'It's Not Islam': 2 Friends Represent A Wounded France In Paris, two young men in their early 20s, co-workers and best friends, talk about their anger about the attacks, how scared people are, and how their own backgrounds — black and white, Christian and Muslim — represent the wounded face of France.

'It's Not Islam': 2 Friends Represent A Wounded France

'It's Not Islam': 2 Friends Represent A Wounded France

  • Download
  • <iframe src="https://www.npr.org/player/embed/456253973/456253974" width="100%" height="290" frameborder="0" scrolling="no" title="NPR embedded audio player">
  • Transcript

In Paris, two young men in their early 20s, co-workers and best friends, talk about their anger about the attacks, how scared people are, and how their own backgrounds — black and white, Christian and Muslim — represent the wounded face of France.

ARI SHAPIRO, HOST:

Paris is both a French city and a multicultural city. As Parisians try to make sense of what happened on Friday, reporter Lauren Frayer met two friends of different backgrounds sharing their grief.

LAUREN FRAYER, BYLINE: On a normal working day, Christophe Mocko and Cyril Silva sit next to each other in the marketing department at Air France. They're good friends, so when their office was closed to mourn victims of the Paris attacks, they decided to hang out on their day off. They check out a sports footwear store, but Christophe says they just can't distract themselves from the trauma of Friday's attacks.

CHRISTOPHE MOCKO: We are actually in a state of war, I presume. We have been attacked in our deep hearts. They wanted to shoot French people. It could be me, my friend or yourself.

FRAYER: His friend Cyril is wearing a French soccer jersey for national solidarity because he's especially scared about a backlash.

CYRIL SILVA: I am Muslim. It's not Islam that attack for Paris.

FRAYER: He says he thinks his religion needs to rid itself of evil elements. His friend Christophe jumps in, saying his religion, Christianity, had to do the same thing in the Middle Ages after the Crusades.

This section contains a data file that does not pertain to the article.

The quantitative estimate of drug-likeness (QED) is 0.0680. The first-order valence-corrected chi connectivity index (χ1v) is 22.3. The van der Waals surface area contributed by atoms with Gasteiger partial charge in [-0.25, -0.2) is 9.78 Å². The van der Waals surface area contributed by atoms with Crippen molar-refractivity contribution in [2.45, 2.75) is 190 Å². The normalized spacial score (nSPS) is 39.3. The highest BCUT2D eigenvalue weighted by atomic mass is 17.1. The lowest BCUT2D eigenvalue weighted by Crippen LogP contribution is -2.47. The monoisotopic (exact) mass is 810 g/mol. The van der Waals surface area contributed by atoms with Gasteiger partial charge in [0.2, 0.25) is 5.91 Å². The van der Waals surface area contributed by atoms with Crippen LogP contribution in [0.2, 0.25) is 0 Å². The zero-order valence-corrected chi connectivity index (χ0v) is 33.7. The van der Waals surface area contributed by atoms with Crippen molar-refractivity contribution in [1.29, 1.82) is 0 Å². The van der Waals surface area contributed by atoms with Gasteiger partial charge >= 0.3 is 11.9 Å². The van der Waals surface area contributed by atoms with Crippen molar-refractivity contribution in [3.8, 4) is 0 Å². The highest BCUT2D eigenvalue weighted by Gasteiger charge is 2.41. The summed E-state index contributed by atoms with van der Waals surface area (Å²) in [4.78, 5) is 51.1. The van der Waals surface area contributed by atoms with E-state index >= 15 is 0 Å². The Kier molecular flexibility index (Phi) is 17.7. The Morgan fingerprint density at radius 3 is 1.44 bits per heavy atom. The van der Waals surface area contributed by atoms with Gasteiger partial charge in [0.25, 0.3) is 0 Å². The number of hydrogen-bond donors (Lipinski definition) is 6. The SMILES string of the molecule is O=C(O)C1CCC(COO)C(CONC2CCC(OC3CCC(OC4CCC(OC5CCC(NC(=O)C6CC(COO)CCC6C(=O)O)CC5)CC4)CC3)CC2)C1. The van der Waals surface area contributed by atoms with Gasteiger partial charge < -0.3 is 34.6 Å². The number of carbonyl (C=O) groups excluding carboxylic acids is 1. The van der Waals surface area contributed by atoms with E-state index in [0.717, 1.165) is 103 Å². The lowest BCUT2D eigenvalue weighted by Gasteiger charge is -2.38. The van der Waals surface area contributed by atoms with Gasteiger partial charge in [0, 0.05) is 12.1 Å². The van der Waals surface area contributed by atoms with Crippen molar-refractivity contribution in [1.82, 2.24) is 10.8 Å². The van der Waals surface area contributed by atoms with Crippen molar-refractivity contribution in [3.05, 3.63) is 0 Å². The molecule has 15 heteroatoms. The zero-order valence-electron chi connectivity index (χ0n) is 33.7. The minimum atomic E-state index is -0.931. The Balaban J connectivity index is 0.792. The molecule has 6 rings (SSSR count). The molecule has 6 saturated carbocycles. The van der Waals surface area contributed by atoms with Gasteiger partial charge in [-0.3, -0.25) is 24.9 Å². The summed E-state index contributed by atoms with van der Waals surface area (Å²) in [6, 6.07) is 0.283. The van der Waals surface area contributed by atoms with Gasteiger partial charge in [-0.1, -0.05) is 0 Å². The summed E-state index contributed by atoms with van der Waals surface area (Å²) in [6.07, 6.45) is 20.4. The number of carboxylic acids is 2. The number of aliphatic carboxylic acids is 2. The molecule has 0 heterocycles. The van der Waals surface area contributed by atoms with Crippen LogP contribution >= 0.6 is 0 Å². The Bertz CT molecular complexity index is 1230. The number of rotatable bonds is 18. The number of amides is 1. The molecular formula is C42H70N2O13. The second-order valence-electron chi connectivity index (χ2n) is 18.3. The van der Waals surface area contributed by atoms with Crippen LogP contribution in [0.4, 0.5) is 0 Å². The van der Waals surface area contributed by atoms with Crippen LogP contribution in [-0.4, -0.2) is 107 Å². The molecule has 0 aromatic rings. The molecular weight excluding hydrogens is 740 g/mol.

MOCKO: Which were some kind of form of a jihad, right? We had the same problem before, and we not considered us terrorists now, right?

FRAYER: They launch into a debate about theology and history - two 22-year-olds outside a sporting goods store. And they realize they are France right now.

MOCKO: He's black. I'm white. Let's say this person is purple, yellow, blue. We are the same part of the same melting pot.

FRAYER: Christophe's heritage is Polish. Cyril's is West African. They're both second-generation immigrants, just like the Paris attackers. But Christophe says he and his buddy are proudly French.

MOCKO: We are French. We love the taste of coffee in the morning. We love eating croissants. We are living our life. If you don't like this country, get the - out of here.

FRAYER: They're angry about people who choose not to accept modern day France and choose extremism instead. For NPR News, I'm Lauren Frayer in Paris.

Copyright © 2015 NPR. All rights reserved. Visit our website terms of use and permissions pages at www.npr.org for further information.

NPR transcripts are created on a rush deadline by Verb8tm, Inc., an NPR contractor, and produced using a proprietary transcription process developed with NPR. This text may not be in its final form and may be updated or revised in the future. Accuracy and availability may vary. The authoritative record of NPR’s programming is the audio record.